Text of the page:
Every summer, I look forward to seeing phosphorescence in the water. These are the tiny plankton that sparkle when disturbed. If you wave your hand or a paddle under the water, you can see them shimmer. I say “them” because they are individually so small that it takes a large number of them to put on a show. Many of these plankton are dinoflagellates, which are single-celled organisms that have two tails or “flagella” attached to a variety of “body” shapes. Up close, the variety of shapes and sizes is fascinating, but you need a good microscope to see anything beyond a teensy glowing dot. That’s because they are typically smaller than a millimeter and often less than a quarter of that!

Glowing plankton’s typically tiny size is why, on a recent night walk along the beach, I was in disbelief at seeing several individual glowing spots on the sand. While there are larger bioluminescent marine organisms including plankton-like jellyfish and also many deep sea creatures like fish and worms, these were small dots on the sand that looked as if someone had shaken out their soggy paintbrush. They were just below the line of seaweed and other tangled shells and creatures that the tide had left behind earlier in the day. At first, I thought that what we were seeing might be artificial, but when I picked one up, it wiggled a little in my hand and continued to glow. A second sample did the same thing.

A close-up of what the author thinks may be a beach or sand hopper that consumed bioluminescent plankton. Liliana Olcott photo

We carried one of the samples inside and put it safely in a teacup so as not to lose it, as it wasn’t so big that it couldn’t easily be lost. The little dot continued to glow and was quite bright when we took it into a totally dark room. Back under the light, under closer inspection, we puzzled at what this glowing creature could be. It was mostly translucent, or at least pale in color, and about the size of a standard earring backing. The shape was a little hard to discern, but it looked like it was possibly curled up. It definitely had an insect-like look to it but without a lot of clear definition. And I was pretty sure that of the standard glowing marine organisms, the insect-like type wasn’t among the most common.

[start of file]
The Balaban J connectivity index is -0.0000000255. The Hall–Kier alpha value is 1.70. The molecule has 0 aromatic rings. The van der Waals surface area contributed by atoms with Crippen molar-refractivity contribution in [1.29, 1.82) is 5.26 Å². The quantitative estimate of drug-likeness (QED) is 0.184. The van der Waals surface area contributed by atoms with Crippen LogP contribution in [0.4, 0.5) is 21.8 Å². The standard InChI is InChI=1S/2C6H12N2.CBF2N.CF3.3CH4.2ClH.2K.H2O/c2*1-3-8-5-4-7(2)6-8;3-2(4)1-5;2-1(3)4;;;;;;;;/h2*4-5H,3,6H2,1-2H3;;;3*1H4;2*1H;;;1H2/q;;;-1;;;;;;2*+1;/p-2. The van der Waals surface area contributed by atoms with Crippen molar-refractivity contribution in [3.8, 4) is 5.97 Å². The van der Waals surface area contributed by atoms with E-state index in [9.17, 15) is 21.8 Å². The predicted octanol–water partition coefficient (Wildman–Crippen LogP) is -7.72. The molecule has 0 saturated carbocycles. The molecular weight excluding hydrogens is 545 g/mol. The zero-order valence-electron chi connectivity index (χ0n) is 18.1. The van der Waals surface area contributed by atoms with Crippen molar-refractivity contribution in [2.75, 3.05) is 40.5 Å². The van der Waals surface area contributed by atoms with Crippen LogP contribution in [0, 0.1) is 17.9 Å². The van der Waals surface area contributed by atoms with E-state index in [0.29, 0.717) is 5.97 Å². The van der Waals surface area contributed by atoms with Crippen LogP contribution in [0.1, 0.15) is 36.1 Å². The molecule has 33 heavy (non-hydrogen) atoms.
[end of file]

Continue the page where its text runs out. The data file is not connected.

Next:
After a bit of research, I found some reports of beachy insects that glowed as a result of consuming bioluminescent plankton. That’s true of so many living creatures — that they take on the color of their food. Think of flamingos that have pink feathers because of the pink shrimp they eat and the fact that even humans can start to look a little orange if they eat too many carrots.

In looking closely at our glowing critter, my best guess is that it is some kind of beach hopper or sand hopper, which are quite common, and we saw tons of them during the day. Beach hoppers are a type of crustacean, like shrimp and lobster. But they are in a category of crustaceans that do not have a carapace (the body section on the lobster). Instead, they have bodies that are segmented and are flattened side to side. There are multiple species of “hoppers,” and I am far from having the expertise to know which of these might be what we were seeing. And I could be completely wrong here.

I would welcome thoughts from any readers if they know what the specific identity of our glowing beach dots might be. Regardless, the ability of marine creatures to glow at night truly is magical and one of the seemingly inexplicable phenomena along the Maine coast.

Susan Olcott is the director of operations at Maine Coast Fishermen’s Association.

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